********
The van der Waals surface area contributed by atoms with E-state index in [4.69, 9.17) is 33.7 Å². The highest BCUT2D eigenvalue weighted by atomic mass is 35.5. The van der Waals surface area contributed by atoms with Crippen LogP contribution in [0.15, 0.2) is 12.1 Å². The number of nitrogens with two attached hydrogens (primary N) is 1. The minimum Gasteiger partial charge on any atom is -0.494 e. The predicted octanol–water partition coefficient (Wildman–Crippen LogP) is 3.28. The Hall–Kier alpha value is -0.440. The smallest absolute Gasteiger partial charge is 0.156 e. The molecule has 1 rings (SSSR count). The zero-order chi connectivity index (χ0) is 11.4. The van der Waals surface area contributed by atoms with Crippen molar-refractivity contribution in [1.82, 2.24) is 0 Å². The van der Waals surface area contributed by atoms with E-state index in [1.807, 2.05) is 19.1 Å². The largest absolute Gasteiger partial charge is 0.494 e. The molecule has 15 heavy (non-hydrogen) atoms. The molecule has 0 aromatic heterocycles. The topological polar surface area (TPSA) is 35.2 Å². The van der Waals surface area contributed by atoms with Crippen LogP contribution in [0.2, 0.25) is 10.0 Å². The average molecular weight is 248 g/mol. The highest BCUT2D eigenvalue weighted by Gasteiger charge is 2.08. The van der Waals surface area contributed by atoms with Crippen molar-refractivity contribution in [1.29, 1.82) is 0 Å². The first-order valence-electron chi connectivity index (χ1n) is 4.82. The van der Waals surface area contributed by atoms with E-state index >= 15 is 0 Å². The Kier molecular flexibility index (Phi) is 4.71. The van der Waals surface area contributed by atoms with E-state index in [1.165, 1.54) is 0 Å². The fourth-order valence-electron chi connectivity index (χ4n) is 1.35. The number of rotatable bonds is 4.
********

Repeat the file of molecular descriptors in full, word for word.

The van der Waals surface area contributed by atoms with E-state index in [4.69, 9.17) is 33.7 Å². The highest BCUT2D eigenvalue weighted by atomic mass is 35.5. The van der Waals surface area contributed by atoms with Crippen LogP contribution in [0.15, 0.2) is 12.1 Å². The number of nitrogens with two attached hydrogens (primary N) is 1. The minimum Gasteiger partial charge on any atom is -0.494 e. The predicted octanol–water partition coefficient (Wildman–Crippen LogP) is 3.28. The Hall–Kier alpha value is -0.440. The smallest absolute Gasteiger partial charge is 0.156 e. The molecule has 1 rings (SSSR count). The zero-order chi connectivity index (χ0) is 11.4. The van der Waals surface area contributed by atoms with Crippen molar-refractivity contribution in [1.82, 2.24) is 0 Å². The van der Waals surface area contributed by atoms with E-state index in [1.807, 2.05) is 19.1 Å². The largest absolute Gasteiger partial charge is 0.494 e. The molecule has 15 heavy (non-hydrogen) atoms. The molecule has 0 aromatic heterocycles. The topological polar surface area (TPSA) is 35.2 Å². The van der Waals surface area contributed by atoms with Crippen LogP contribution in [0.2, 0.25) is 10.0 Å². The average molecular weight is 248 g/mol. The highest BCUT2D eigenvalue weighted by Gasteiger charge is 2.08. The van der Waals surface area contributed by atoms with Crippen molar-refractivity contribution in [1.29, 1.82) is 0 Å². The first-order valence-electron chi connectivity index (χ1n) is 4.82. The van der Waals surface area contributed by atoms with E-state index >= 15 is 0 Å². The Kier molecular flexibility index (Phi) is 4.71. The van der Waals surface area contributed by atoms with E-state index in [1.165, 1.54) is 0 Å². The fourth-order valence-electron chi connectivity index (χ4n) is 1.35. The number of rotatable bonds is 4.